- a person licensed to practice medicine, as a physician, surgeon, dentist, or veterinarian.
- a person who has been awarded a doctor's degree: He is a Doctor of Philosophy.
- Doctor of the Church.
- Older Slang. a cook, as at a camp or on a ship.
- Machinery. any of various minor mechanical devices, especially one designed to remedy an undesirable characteristic of an automatic process.
- Angling. any of several artificial flies, especially the silver doctor.
- an eminent scholar and teacher.
- to give medical treatment to; act as a physician to: He feels he can doctor himself for just a common cold.
- to treat (an ailment); apply remedies to: He doctored his cold at home.
- to restore to original or working condition; repair; mend: She was able to doctor the chipped vase with a little plastic cement.
- to tamper with; falsify: He doctored the birthdate on his passport.
- to add a foreign substance to; adulterate: Someone had doctored the drink.
- to revise, alter, or adapt (a photograph, manuscript, etc.) in order to serve a specific purpose or to improve the material: to doctor a play.
- to award a doctorate to: He did his undergraduate work in the U.S. and was doctored at Oxford.
- to practice medicine.
- Older Use. to take medicine; receive medical treatment.
- Metallurgy. (of an article being electroplated) to receive plating unevenly.
Origin of doctor
Examples from the Web for doctored
Contemporary Examples of doctored
Either somebody else painted them start to finish, or somebody else doctored them up.Blessed or Cursed? Child Prodigies Reveal All
November 17, 2014
Klopfer alleged in an interview with RH Reality Check that these anti-abortion groups have doctored his forms.Indiana’s Crazy Administrative Abortion Demands Have Doctors Racking Up the Violations
September 18, 2014
They may have been doctored by someone before they were released.Was the "Incriminating" Email Doctored?
May 14, 2013
Remember the doctored photo of a shark swimming in a flooded New Jersey neighborhood after Hurricane Sandy?Twitter Explodes Over Boston Bombings, but Cooler Voices Urge Restraint
April 17, 2013
The video had been doctored to present a black official in the Department of Agriculture, Shirley Sherrod, as an anti-white bigot.James Taranto, Heckler?
January 31, 2013
Historical Examples of doctored
I went to summer resorts for my health and was doctored all summer, but to no effect.Treatise on the Diseases of Women
Lydia E. Pinkham
I doctored it—for the owners—tempted by a low rascal called Cloete.Within the Tides
I didn't do anything out of the ordinary—just fed him and doctored him as best I could.
He took me to his home, doctored me, cared for me, and brought me home.
I doctored a cut he had the other day, and he tells me he can see at night.
- a person licensed to practise medicine
- a person who has been awarded a higher academic degree in any field of knowledge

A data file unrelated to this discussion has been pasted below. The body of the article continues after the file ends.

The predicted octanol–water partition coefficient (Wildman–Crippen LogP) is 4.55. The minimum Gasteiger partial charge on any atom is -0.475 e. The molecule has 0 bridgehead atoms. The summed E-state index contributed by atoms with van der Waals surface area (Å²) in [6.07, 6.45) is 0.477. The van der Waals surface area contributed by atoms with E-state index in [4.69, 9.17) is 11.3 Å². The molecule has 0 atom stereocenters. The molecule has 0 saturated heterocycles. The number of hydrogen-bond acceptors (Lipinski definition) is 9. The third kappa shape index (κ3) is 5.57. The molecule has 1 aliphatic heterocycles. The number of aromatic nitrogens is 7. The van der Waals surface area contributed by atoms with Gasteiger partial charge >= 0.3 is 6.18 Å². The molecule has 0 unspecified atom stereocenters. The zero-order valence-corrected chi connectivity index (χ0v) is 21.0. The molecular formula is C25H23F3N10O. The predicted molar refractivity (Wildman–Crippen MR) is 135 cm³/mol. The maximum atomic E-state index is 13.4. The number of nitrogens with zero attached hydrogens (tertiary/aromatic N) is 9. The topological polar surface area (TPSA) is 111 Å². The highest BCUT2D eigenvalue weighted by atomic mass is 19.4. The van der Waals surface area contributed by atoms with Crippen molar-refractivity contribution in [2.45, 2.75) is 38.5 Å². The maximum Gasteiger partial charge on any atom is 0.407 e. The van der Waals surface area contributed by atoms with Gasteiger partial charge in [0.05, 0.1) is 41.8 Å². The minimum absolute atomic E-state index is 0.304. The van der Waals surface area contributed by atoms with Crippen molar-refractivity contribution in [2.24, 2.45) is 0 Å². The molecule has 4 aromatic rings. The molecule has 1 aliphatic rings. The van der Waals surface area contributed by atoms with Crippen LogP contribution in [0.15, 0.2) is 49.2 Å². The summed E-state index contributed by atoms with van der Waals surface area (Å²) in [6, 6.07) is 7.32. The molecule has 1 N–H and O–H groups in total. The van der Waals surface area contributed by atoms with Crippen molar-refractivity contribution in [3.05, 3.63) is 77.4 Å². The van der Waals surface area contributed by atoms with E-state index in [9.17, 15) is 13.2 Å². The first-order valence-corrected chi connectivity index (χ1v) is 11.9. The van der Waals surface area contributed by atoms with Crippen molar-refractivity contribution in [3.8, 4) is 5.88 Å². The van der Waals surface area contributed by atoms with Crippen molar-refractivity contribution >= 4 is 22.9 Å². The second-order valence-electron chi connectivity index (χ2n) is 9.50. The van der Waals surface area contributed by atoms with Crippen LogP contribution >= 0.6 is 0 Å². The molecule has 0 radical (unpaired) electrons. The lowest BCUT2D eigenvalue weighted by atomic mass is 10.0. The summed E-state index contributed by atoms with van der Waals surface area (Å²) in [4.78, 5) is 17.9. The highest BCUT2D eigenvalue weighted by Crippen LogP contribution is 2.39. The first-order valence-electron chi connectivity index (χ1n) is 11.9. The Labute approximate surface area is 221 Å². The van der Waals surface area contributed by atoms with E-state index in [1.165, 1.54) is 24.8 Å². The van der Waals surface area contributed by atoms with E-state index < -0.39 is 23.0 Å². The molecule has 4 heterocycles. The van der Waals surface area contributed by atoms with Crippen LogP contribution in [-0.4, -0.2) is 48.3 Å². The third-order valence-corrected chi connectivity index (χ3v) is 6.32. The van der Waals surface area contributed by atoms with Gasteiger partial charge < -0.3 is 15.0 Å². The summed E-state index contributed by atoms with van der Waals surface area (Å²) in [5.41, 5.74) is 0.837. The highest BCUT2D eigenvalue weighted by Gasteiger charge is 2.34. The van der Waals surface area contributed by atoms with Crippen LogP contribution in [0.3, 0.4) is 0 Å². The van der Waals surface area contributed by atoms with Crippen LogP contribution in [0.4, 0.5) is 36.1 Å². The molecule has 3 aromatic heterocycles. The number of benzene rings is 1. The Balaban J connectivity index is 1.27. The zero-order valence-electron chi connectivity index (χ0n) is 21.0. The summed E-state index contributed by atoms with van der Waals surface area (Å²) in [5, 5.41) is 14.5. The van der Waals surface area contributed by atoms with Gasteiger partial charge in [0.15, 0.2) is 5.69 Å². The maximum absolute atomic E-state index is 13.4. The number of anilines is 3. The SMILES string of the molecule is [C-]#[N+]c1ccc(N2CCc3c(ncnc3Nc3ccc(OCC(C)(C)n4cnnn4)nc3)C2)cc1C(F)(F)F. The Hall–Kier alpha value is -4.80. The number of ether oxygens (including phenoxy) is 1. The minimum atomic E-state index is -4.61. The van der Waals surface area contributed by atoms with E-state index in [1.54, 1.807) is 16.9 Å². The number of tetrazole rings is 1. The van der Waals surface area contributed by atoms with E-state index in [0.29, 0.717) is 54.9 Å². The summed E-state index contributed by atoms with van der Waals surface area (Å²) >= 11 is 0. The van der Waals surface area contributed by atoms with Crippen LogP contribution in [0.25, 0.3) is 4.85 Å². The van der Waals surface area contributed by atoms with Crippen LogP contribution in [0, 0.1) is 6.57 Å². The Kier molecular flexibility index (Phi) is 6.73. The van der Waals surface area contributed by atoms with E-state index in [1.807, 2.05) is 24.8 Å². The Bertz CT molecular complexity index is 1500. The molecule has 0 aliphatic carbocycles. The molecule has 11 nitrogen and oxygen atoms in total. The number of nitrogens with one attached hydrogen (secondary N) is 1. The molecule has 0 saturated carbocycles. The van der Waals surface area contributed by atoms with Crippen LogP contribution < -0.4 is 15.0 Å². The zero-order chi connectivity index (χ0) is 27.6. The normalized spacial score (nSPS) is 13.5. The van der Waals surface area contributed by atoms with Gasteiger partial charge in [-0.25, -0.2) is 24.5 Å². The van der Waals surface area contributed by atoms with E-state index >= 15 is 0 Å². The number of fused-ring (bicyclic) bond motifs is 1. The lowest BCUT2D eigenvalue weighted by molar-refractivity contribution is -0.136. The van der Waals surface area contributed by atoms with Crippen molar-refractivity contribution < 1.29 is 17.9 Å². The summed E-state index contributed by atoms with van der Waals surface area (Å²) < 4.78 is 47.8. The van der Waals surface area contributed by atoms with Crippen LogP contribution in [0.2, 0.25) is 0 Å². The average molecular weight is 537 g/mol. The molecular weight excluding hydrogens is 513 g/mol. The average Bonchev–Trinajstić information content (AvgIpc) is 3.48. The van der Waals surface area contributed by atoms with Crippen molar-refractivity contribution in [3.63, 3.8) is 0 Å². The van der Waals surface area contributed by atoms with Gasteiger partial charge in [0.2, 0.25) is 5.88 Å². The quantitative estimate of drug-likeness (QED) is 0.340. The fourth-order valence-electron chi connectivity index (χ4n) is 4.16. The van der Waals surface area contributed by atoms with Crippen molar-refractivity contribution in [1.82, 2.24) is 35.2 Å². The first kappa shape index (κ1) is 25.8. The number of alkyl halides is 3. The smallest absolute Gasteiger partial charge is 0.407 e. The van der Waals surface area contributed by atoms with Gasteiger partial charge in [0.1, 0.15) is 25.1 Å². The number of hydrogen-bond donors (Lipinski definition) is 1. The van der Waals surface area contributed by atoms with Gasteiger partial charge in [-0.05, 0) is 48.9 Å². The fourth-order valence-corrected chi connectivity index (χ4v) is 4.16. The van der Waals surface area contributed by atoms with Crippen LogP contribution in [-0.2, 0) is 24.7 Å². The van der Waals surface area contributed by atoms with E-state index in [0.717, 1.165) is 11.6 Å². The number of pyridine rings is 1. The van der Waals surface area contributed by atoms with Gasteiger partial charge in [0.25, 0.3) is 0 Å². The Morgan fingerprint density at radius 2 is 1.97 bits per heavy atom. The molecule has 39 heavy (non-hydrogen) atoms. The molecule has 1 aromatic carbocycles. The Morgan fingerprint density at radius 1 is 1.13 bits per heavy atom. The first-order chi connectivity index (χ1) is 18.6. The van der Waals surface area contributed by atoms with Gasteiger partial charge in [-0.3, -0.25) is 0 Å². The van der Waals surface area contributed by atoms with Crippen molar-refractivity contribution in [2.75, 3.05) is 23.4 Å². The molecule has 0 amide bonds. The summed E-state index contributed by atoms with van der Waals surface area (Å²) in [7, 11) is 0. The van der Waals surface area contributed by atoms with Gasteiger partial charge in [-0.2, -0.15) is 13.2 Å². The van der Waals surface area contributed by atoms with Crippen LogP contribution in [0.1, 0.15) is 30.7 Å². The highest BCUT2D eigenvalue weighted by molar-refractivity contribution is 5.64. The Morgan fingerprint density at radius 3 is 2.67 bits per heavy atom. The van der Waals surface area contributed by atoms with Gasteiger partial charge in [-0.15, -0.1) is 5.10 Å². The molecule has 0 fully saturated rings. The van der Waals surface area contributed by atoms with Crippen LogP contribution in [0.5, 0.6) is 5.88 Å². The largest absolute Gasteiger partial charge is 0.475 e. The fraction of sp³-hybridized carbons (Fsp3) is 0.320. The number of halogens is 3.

- mainly US and Canadian a person licensed to practise dentistry or veterinary medicine
- Also called: Doctor of the Church (often capital) a title given to any of several of the leading Fathers or theologians in the history of the Christian Church down to the late Middle Ages whose teachings have greatly influenced orthodox Christian thought
- angling any of various gaudy artificial flies
- informal a person who mends or repairs things
- slang a cook on a ship or at a camp
- archaic a man, esp a teacher, of learning
- a device used for local repair of electroplated surfaces, consisting of an anode of the plating material embedded in an absorbent material containing the solution
- (in a paper-making machine) a blade that is set to scrape the roller in order to regulate the thickness of pulp or ink on it
- a cool sea breeze blowing in some countriesthe Cape doctor
- go for the doctor Australian slang to make a great effort or move very fast, esp in a horse race
- what the doctor ordered something needed or desired
- to give medical treatment to
- to prescribe for (a disease or disorder)
- (intr) informal to practise medicinehe doctored in Easter Island for six years
- (tr) to repair or mend, esp in a makeshift manner
- (tr) to make different in order to deceive, tamper with, falsify, or adulterate
- (tr) to adapt for a desired end, effect, etc
- (tr) to castrate (a cat, dog, etc)
Word Origin for doctor
c.1300, "Church father," from Old French doctour, from Medieval Latin doctor "religious teacher, adviser, scholar," in classical Latin "teacher," agent noun from docere "to show, teach, cause to know," originally "make to appear right," causative of decere "be seemly, fitting" (see decent). Meaning "holder of highest degree in university" is first found late 14c.; as is that of "medical professional" (replacing native leech (n.2)), though this was not common till late 16c. The transitional stage is exemplified in Chaucer's Doctor of phesike (Latin physica came to be used extensively in Medieval Latin for medicina).
Similar usage of the equivalent of doctor is colloquial in most European languages: cf. Italian dottore, French docteur, German doktor, Lithuanian daktaras, though these are typically not the main word in those languages for a medical healer. For similar evolution, cf. Sanskrit vaidya- "medical doctor," literally "one versed in science." German Arzt, Dutch arts are from Late Latin archiater, from Greek arkhiatros "chief healer," hence "court physician." French médecin is a back-formation from médicine, replacing Old French miege, from Latin medicus.
1590s, "to confer a degree on," from doctor (n.). Meaning "to treat medically" is from 1712; sense of "alter, disguise, falsify" is from 1774. Related: Doctored; doctoring.
- A person, especially a physician, dentist, or veterinarian, trained in the healing arts and licensed to practice.
- A person who has earned the highest academic degree awarded by a university in a specified discipline.
see just what the doctor ordered.